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LSU’s Ed Orgeron and Ole Miss have history. It is not happy history.

Both head coaches in Saturday’s Ole Miss-LSU game (9 p.m. ET, ESPN) were once on the same staff in Oxford.

Missouri v LSU Photo by Chris Graythen/Getty Images

LSU interim head coach Ed Orgeron went 10-25 as the head coach at Ole Miss from 2005 to 2007. He was rigid, and he took criticism hard, which isn’t a good trait when you’re going 3-9 at Ole Miss. He tried to fight my colleague, reporter Steven Godfrey, at the deepest depths of his Ole Miss darkness, and the school fired him after 2007.

But things have changed. By every account, Orgeron is a sunny personality now. He’s a drastically different man, as he told Godfrey in an interview a couple of weeks ago.

Orgeron used to be a screamer. He’s still a yeller, but those are different, and he handles problems better than before.

“Now if I need to correct something with a coach, don’t do it on the field. Go back to the office and have a discussion,” he told Godfrey. “‘What can we do here?’ Instead of the way I did it at Ole Miss.”

Orgeron’s become a sympathetic figure in recent years, beloved by legions of fans and players who watched him huff and puff his way to failure at Ole Miss.

He did a stint as USC’s interim coach in 2013, and when he didn’t get the permanent job, a player said it was “like I just lost my father.” There was palpable disappointment on the part of USC’s roster.

Current Rebels coach Hugh Freeze was a recruiting staffer and lower-level assistant while Orgeron was at Ole Miss. Freeze eventually succeeded Orgeron, and things worked out in Oxford – but not before four interceding bad years under Houston Nutt.

Freeze said this week the school should’ve given Orgeron more time.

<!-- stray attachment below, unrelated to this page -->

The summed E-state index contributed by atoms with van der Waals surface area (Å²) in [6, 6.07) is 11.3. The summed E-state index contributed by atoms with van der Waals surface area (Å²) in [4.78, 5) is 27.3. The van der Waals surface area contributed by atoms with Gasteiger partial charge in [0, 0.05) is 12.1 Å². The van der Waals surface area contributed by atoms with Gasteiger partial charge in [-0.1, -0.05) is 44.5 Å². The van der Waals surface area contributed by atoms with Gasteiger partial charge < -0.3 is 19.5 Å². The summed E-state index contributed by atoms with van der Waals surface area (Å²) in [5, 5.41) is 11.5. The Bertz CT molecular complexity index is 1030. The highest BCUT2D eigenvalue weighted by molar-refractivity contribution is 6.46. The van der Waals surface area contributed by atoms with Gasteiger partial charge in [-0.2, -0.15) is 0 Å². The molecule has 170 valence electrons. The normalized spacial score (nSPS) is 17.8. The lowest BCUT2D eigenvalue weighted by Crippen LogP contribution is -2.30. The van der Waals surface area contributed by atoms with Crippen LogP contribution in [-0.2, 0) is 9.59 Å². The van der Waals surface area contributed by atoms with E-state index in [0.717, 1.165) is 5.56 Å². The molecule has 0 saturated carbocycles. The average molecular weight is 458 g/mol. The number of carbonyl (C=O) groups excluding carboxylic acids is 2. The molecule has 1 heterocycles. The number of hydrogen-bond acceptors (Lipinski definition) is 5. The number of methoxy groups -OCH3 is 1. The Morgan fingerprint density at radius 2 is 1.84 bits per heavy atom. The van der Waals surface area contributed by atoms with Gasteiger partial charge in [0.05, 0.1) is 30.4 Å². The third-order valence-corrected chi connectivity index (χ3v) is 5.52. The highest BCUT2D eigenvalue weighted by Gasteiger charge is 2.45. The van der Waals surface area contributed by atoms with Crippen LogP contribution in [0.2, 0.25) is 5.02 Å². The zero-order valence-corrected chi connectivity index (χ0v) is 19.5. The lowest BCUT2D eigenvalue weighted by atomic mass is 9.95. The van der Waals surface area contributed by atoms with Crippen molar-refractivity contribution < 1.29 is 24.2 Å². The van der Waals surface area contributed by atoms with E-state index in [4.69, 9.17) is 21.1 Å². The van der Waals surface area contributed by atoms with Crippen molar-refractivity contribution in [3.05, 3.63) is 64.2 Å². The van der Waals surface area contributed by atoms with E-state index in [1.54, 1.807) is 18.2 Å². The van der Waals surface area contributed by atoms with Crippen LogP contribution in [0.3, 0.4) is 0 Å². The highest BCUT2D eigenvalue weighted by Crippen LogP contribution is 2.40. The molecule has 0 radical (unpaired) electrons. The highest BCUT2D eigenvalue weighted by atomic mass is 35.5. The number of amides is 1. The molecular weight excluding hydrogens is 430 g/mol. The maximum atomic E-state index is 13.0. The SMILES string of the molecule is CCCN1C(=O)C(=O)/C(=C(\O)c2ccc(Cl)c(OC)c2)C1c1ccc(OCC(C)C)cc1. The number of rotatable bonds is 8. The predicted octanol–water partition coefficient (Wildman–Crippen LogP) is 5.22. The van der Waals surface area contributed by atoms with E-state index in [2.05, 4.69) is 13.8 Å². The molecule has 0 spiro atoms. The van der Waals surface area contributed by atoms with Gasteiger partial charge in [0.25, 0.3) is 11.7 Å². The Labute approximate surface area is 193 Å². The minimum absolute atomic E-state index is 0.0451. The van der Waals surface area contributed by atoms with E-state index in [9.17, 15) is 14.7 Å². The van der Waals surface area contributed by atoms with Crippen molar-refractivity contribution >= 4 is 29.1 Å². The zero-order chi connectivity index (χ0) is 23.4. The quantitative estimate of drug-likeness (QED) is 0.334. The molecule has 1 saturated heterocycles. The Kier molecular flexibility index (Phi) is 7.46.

People are not patient. I really think that we had recruited well under Ed here and it was close to turning a corner. Hindsight is 20/20 and who knows what decisions were made. I’m not second guessing any of those, I’m just saying if you look at the athletes that Ed and his staff, our staff, had brought in, we thought we were really close.

This is a picture of Orgeron when he coached Ole Miss:

Mississippi v Georgia Photo by Al Messerschmidt/Getty Images

This is a picture of Orgeron this year:

Missouri v LSU Photo by Chris Graythen/Getty Images

Did I cherry-pick those images to serve a broader narrative about Orgeron seeming a lot happier and being viewed more positively now than then? Absolutely I did.

Orgeron has reason to be happy. He’s in a good spot.

He has started well in relief of the fired Les Miles. Orgeron is 2-0, and in his first game, LSU set a school record for SEC single-game yardage.

Things seem like they’re working out well with new offensive coordinator Steve Ensminger, who replaced Cam Cameron when Orgeron replaced Miles and has overseen 1,093 yards and 87 points. The first two games of the Orgeron-Ensminger offense have marked the two highest yardage and points totals of LSU’s six contests, by far.

Star running back Leonard Fournette hasn’t played since Miles’ last game on Sept. 24, but he’s expected back against the Rebels. Everything’s on the upswing.

But it’s not going to be easy for him to keep his dream job.

Interim coaches have a hard time shedding that tag. There’s an entire country’s worth of coaching candidates, and the field tends to win out. At USC, Orgeron learned it the hard way, losing out to Steve Sarkisian after going 6-2 upon Lane Kiffin’s firing.

That might happen again. Houston coach Tom Herman might take another job or stay put, but he’s out there and would be a terrific fit at LSU. Jimbo Fisher’s name will pop up until LSU hires somebody else.

Orgeron clearly loves being the coach at LSU. He called it “a dream” when he was introduced, and he’s a Louisiana native coaching the historic football team at Louisiana’s flagship school.

LSU athletic director Joe Alleva hasn’t set a wins benchmark for Orgeron to reach. There’s no sense in guessing what it might be.

But it takes no imagination to figure that Orgeron has to beat Alabama and/or everybody else to set himself apart during the trial run.